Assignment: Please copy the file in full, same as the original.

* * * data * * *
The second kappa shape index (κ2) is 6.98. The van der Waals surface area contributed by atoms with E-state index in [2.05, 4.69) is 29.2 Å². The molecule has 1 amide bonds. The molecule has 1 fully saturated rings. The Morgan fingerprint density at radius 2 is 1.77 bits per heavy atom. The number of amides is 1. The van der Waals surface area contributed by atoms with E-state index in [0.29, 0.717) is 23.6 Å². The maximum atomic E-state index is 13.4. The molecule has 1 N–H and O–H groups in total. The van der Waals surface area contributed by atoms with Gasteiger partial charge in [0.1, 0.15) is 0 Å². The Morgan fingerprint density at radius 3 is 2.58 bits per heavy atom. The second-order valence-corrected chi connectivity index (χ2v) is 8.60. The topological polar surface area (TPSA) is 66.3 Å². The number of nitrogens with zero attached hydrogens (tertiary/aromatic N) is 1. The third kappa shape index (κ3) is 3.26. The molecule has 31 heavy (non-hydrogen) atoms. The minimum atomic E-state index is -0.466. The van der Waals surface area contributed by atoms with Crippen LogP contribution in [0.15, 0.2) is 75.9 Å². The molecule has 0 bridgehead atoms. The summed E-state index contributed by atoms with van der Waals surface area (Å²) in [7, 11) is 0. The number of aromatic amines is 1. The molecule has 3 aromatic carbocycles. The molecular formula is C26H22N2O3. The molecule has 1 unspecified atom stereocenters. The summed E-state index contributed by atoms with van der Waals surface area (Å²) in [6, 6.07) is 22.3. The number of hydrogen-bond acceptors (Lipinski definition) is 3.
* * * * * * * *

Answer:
The second kappa shape index (κ2) is 6.98. The van der Waals surface area contributed by atoms with E-state index in [2.05, 4.69) is 29.2 Å². The molecule has 1 amide bonds. The molecule has 1 fully saturated rings. The Morgan fingerprint density at radius 2 is 1.77 bits per heavy atom. The number of amides is 1. The van der Waals surface area contributed by atoms with E-state index in [0.29, 0.717) is 23.6 Å². The maximum atomic E-state index is 13.4. The molecule has 1 N–H and O–H groups in total. The van der Waals surface area contributed by atoms with Gasteiger partial charge in [0.1, 0.15) is 0 Å². The Morgan fingerprint density at radius 3 is 2.58 bits per heavy atom. The second-order valence-corrected chi connectivity index (χ2v) is 8.60. The topological polar surface area (TPSA) is 66.3 Å². The number of nitrogens with zero attached hydrogens (tertiary/aromatic N) is 1. The third kappa shape index (κ3) is 3.26. The molecule has 31 heavy (non-hydrogen) atoms. The minimum atomic E-state index is -0.466. The van der Waals surface area contributed by atoms with Crippen LogP contribution in [0.15, 0.2) is 75.9 Å². The molecule has 0 bridgehead atoms. The summed E-state index contributed by atoms with van der Waals surface area (Å²) in [7, 11) is 0. The number of aromatic amines is 1. The molecule has 3 aromatic carbocycles. The molecular formula is C26H22N2O3. The molecule has 1 unspecified atom stereocenters. The summed E-state index contributed by atoms with van der Waals surface area (Å²) in [6, 6.07) is 22.3. The number of hydrogen-bond acceptors (Lipinski definition) is 3.